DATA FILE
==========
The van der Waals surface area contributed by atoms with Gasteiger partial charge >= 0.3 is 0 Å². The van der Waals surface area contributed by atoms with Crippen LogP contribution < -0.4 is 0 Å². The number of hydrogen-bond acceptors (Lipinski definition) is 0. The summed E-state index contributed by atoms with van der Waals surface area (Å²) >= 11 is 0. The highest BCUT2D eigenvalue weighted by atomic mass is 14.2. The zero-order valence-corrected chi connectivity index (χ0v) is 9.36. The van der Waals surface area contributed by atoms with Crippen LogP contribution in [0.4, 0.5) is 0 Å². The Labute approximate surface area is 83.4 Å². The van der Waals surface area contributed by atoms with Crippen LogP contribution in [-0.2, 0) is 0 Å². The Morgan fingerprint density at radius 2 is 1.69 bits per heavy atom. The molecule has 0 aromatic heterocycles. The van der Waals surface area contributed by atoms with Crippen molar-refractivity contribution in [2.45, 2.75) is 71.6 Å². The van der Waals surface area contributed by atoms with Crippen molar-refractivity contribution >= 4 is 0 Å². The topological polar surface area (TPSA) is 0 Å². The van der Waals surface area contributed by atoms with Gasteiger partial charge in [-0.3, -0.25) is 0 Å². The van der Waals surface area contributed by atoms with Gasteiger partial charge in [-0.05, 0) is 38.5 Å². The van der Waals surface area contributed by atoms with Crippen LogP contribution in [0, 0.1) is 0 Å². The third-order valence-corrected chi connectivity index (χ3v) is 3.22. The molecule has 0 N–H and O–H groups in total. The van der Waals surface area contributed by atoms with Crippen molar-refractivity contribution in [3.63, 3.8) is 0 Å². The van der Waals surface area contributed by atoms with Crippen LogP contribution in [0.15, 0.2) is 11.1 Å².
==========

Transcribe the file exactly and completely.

The van der Waals surface area contributed by atoms with Gasteiger partial charge >= 0.3 is 0 Å². The van der Waals surface area contributed by atoms with Crippen LogP contribution < -0.4 is 0 Å². The number of hydrogen-bond acceptors (Lipinski definition) is 0. The summed E-state index contributed by atoms with van der Waals surface area (Å²) >= 11 is 0. The highest BCUT2D eigenvalue weighted by atomic mass is 14.2. The zero-order valence-corrected chi connectivity index (χ0v) is 9.36. The van der Waals surface area contributed by atoms with Crippen LogP contribution in [0.4, 0.5) is 0 Å². The Labute approximate surface area is 83.4 Å². The van der Waals surface area contributed by atoms with Crippen LogP contribution in [-0.2, 0) is 0 Å². The Morgan fingerprint density at radius 2 is 1.69 bits per heavy atom. The molecule has 0 aromatic heterocycles. The van der Waals surface area contributed by atoms with Crippen molar-refractivity contribution in [2.45, 2.75) is 71.6 Å². The van der Waals surface area contributed by atoms with Crippen molar-refractivity contribution >= 4 is 0 Å². The topological polar surface area (TPSA) is 0 Å². The van der Waals surface area contributed by atoms with Gasteiger partial charge in [-0.3, -0.25) is 0 Å². The van der Waals surface area contributed by atoms with Gasteiger partial charge in [-0.05, 0) is 38.5 Å². The van der Waals surface area contributed by atoms with Crippen LogP contribution in [0, 0.1) is 0 Å². The third-order valence-corrected chi connectivity index (χ3v) is 3.22. The molecule has 0 N–H and O–H groups in total. The van der Waals surface area contributed by atoms with Crippen molar-refractivity contribution in [3.63, 3.8) is 0 Å². The van der Waals surface area contributed by atoms with Crippen LogP contribution in [0.15, 0.2) is 11.1 Å².